Virus alerts increase by 600 per cent

Share this article:

A war of insults between worm writers has caused virus alerts to rise by more than 600 per cent.

Anti-virus firm Trend Micro issued a total of 232 virus warnings in the first quarter of 2004, which is 6.6 times more than the 35 issued in Q1 2003. The company issued 11 medium-to-high level virus alerts, 119 low alerts, and 112 general alerts. The alerts included warnings on MyDoom, NetSky and Bagle.

While creating the worms, authors published a series of insults criticising each of the other's work, enticing others to go one better than the previous worm.

"Summer was the peak season for viruses, but this has been moved up to the first quarter this year," said Ang Ah Sin, regional marketing manager for South Asia at Trend Micro. "These huge numbers not only cause one to worry about the network security environment for the rest of 2004, but also highlight the importance of a proactive security system."

One virus writer claimed that NetSky was a plagiarised version of MyDoom. Code contained in NetSky.F mocked the Bagle worm writer saying, "Bagle - you are a loser!."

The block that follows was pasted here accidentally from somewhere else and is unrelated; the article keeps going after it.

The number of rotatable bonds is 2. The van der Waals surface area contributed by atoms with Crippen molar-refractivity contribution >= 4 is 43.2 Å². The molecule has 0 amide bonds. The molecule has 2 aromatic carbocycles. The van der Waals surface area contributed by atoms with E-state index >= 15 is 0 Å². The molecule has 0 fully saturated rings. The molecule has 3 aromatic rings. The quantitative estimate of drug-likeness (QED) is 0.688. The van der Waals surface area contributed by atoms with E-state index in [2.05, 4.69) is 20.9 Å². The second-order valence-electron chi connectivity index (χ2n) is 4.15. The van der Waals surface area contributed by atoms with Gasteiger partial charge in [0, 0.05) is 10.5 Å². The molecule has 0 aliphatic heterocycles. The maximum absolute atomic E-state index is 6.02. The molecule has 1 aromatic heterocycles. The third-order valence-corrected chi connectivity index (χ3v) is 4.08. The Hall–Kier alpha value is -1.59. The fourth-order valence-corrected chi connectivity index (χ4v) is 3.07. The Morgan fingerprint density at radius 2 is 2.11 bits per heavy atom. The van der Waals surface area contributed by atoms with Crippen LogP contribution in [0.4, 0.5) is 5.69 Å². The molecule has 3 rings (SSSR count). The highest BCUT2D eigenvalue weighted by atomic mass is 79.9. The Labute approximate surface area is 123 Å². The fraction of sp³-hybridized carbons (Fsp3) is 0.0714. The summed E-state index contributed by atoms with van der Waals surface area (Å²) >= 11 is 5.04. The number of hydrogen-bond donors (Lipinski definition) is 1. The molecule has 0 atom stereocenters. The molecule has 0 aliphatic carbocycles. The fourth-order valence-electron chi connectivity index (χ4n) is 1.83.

The Bagle author's  reply, "Don't ruin our business, wanna start a war?" has raised concern that Bagle will continue its battle against Netsky into Q2.

Virus writers made four variants of the Netsky worm, which held first, third, fourth and fifth places in the top ten viruses in March.

The worm infected more than half a million machines in March.

Many of the viruses were disguised as compressed ZIP files, which can easily slip by anti-virus detectors. The technique allowed malware to hide from corporate gateways and antivirus software, increasing their infection rate.

Share this article:

Sign up to our newsletters

More in News

Pentagon to triple its security workforce by 2016

Pentagon to triple its security workforce by 2016

Defense Secretary Chuck Hagel recently announced the recruitment efforts during a speech in Fort Meade, Md.

Tech manufacturer's online payment system breached

LaCie confirmed an unauthorized party used malware to access its online payment system for almost a year and could have stolen customer information.

The Heartbleed bug works, and could be a scapegoat for older breaches

The Heartbleed bug works, and could be a ...

Researchers proved the Heartbleed bug was real in a challenge issued by CloudFlare to prove private keys can be stolen, right around the time companies are claiming they were breached ...